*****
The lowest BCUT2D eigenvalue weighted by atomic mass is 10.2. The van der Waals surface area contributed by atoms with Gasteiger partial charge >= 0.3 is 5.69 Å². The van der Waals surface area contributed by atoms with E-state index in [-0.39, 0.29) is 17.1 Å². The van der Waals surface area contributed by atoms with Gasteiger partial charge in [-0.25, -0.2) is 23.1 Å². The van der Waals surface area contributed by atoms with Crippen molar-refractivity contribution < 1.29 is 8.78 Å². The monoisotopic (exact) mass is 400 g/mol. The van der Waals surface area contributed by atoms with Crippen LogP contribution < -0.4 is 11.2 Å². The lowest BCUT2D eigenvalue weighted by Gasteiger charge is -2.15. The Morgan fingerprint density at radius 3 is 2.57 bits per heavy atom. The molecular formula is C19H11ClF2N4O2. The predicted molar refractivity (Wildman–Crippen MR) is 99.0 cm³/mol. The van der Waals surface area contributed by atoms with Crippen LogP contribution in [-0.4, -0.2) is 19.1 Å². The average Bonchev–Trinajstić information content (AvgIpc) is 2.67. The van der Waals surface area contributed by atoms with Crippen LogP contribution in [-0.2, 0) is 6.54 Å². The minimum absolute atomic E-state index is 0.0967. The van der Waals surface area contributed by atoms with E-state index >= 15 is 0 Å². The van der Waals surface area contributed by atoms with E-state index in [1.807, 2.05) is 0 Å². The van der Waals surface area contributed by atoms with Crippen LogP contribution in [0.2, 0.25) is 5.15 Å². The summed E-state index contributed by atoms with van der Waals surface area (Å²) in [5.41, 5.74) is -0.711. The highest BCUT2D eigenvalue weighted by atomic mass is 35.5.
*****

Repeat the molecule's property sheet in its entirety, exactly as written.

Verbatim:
The lowest BCUT2D eigenvalue weighted by atomic mass is 10.2. The van der Waals surface area contributed by atoms with Gasteiger partial charge >= 0.3 is 5.69 Å². The van der Waals surface area contributed by atoms with E-state index in [-0.39, 0.29) is 17.1 Å². The van der Waals surface area contributed by atoms with Gasteiger partial charge in [-0.25, -0.2) is 23.1 Å². The van der Waals surface area contributed by atoms with Crippen molar-refractivity contribution < 1.29 is 8.78 Å². The monoisotopic (exact) mass is 400 g/mol. The van der Waals surface area contributed by atoms with Crippen LogP contribution < -0.4 is 11.2 Å². The lowest BCUT2D eigenvalue weighted by Gasteiger charge is -2.15. The Morgan fingerprint density at radius 3 is 2.57 bits per heavy atom. The molecular formula is C19H11ClF2N4O2. The predicted molar refractivity (Wildman–Crippen MR) is 99.0 cm³/mol. The van der Waals surface area contributed by atoms with Crippen LogP contribution in [-0.4, -0.2) is 19.1 Å². The average Bonchev–Trinajstić information content (AvgIpc) is 2.67. The van der Waals surface area contributed by atoms with Crippen LogP contribution in [-0.2, 0) is 6.54 Å². The minimum absolute atomic E-state index is 0.0967. The van der Waals surface area contributed by atoms with E-state index >= 15 is 0 Å². The van der Waals surface area contributed by atoms with E-state index in [1.807, 2.05) is 0 Å². The van der Waals surface area contributed by atoms with Crippen LogP contribution in [0.2, 0.25) is 5.15 Å². The summed E-state index contributed by atoms with van der Waals surface area (Å²) in [5.41, 5.74) is -0.711. The highest BCUT2D eigenvalue weighted by atomic mass is 35.5.